For many, football itself is like a religion, although what many people may not realise is that the nation’s love of the beautiful game has in fact provided common ground for the many different faiths that call Britain home, enabling people of different cultures and ethnicities to forge a shared culture.
This is something that can be explored in more detail at the Jewish Museum in Camden, where a special exhibition called Four Four Jew is about to be launched.
Form October 10th to February 23rd, the display will tell the story of how the huge numbers of Jewish immigrants who arrived in Britain at the turn of the 20th century were able to integrate into their new surroundings by adopting football as a major part of their culture.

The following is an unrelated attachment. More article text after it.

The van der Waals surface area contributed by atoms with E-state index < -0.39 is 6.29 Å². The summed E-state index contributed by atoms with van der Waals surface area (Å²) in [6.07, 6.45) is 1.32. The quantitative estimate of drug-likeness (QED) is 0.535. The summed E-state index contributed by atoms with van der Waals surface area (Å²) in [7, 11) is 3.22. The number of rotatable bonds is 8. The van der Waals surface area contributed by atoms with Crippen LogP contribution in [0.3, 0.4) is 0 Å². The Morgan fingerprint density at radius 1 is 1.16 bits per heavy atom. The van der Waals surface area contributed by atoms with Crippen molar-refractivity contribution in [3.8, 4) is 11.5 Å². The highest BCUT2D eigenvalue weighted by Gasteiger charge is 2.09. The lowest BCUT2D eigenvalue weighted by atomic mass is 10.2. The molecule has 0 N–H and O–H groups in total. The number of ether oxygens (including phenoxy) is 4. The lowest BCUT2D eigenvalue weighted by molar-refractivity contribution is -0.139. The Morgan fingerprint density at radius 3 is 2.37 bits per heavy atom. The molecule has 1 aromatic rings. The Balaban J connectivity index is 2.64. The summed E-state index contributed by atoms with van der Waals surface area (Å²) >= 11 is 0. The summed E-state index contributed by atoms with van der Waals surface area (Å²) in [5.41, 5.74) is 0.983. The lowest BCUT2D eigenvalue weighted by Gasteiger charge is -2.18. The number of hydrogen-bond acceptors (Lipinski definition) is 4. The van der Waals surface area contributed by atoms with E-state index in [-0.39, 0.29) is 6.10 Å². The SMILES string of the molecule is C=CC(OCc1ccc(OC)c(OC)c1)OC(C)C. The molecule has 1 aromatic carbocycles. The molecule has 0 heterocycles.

Indeed, over the last 100 years or so the impact of the Jewish community in English football has been extremely noticeable, with Lord Alan Sugar having acted as chairman of Tottenham Hotspur FC from 1991 to 2001, while David Dein was vice-chairman of both Arsenal FC and the Football Association.
Among the fascinating pieces on show as part of the exhibit is a photograph of the English national team giving a Nazi salute in Berlin in 1938, along with a number of other artefacts.
Many famous football players, celebrities and fans have also contributed to the display by either donating artefacts or helping to shape the exhibit with their creative input, and several special events will be taking place throughout the display’s run.
Interestingly, the launch of this unique exhibit comes at a time when the social inclusion of the Jewish community in English football has come under the microscope, with both the Metropolitan Police and the FA launching high-profile campaigns to eradicate the controversial use of the ‘Y-word’ by Tottenham fans as a way of ironically expressing their Jewish connections.